Chase Hooper fought in his fourth promotional outing in the UFC 263 prelims against Steven Peterson.
Born September 13, 1999, Chase Hooper is 21 years old and currently holds the record for the youngest fighter to be signed by the UFC.
He competed in Dana White's Contender Series - Season 2 in July 2018 when he was only 18 years old.
He faced Canaan Kawaihae and picked up a unanimous decision, following which he was awarded a development league contract.
Chase Hooper fought a few more fights in promotions like CFFC and Titan FC before signing up with the UFC full time.
His promotional debut came at UFC 245 - Usman vs. Covington on December 14, 2019. Chase Hooper was 20 years old at the time.
Chase Hooper - UFC record
Chase Hooper made his UFC debut against Daniel Teymur on the undercard of UFC 245 and secured a quick and clinical victory with a first-round TKO via elbows and punches.
Despite an excellent debut, Hooper went on to lose his next bout in the UFC and also suffered the first defeat of his professional mixed martial arts career when he faced Alex Caceres at UFC 250 and dropped a decision.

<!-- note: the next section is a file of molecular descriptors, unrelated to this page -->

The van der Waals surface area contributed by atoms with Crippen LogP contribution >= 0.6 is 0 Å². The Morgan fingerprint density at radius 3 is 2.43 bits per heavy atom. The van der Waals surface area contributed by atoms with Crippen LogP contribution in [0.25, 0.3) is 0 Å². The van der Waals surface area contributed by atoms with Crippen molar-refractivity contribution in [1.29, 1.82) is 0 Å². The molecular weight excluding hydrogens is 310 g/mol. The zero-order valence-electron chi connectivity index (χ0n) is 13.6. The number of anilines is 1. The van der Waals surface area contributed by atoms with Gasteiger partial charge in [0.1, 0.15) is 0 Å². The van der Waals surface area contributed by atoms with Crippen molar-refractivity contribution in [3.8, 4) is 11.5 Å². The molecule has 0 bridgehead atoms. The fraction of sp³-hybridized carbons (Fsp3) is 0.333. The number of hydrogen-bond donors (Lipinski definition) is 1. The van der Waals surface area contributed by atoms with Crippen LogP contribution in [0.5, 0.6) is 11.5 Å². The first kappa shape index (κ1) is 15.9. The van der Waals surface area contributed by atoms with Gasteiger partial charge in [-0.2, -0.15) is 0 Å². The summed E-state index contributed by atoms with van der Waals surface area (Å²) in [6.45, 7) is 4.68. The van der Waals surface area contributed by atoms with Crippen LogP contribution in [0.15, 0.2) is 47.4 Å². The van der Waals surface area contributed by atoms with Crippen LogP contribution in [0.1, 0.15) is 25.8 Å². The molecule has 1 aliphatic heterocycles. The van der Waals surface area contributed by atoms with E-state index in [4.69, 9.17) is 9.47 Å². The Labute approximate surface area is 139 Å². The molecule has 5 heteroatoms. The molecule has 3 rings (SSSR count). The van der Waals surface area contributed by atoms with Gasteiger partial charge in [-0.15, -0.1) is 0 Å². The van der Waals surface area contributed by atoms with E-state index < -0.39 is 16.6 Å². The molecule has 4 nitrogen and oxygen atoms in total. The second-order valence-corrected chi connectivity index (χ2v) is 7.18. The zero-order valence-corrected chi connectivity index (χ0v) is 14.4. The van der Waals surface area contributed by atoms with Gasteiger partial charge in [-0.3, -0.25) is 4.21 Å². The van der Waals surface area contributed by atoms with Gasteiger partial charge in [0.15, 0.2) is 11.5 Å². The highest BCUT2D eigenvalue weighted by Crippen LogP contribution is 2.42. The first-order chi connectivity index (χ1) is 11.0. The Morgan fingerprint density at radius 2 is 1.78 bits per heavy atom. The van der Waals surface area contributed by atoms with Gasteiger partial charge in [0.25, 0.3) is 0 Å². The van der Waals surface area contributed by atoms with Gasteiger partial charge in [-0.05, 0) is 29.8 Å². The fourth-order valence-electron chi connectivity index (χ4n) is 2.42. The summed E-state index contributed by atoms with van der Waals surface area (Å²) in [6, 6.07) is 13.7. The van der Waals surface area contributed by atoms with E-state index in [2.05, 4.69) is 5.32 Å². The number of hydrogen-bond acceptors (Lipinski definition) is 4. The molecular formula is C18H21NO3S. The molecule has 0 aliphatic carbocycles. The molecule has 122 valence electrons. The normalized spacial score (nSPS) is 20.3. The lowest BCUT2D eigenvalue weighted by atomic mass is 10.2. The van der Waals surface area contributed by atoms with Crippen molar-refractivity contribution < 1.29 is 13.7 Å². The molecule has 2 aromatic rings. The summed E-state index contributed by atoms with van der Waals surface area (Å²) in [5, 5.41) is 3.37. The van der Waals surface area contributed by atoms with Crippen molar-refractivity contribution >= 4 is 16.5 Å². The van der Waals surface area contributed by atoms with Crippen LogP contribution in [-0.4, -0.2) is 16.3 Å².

But he made quite the comeback with a stellar heel hook submission win over Peter Barrett at UFC 256 in December last year.
At this Saturday's UFC 263 PPV, headlined by a middleweight title fight between Israel Adesanya and Marvin Vettori, Chase Hooper took on Steven Peterson and dropped yet another decision (30-27, 30-27, 29-28), making his UFC record 2-2 so far.
He pulled out some offbeat moves despite getting dominated by Steven Peterson in most aspects of the fight.
Chase Hooper posted a lengthy message on his social media following the loss. He refused to make any excuses for the defeat, but did not apologize to his fans either.
"Say what you will, but I always give it my all and leave every thing in the cage. Never will I make any excuses and never will I apologize. I did some things well, but not well enough. I made some improvements, but not enough. Time is on my side, but that's no excuse. I just need to continue to grind in and out of the gym and make the changes necessary to continue to develop and improve myself as a fighter," Chase Hooper wrote.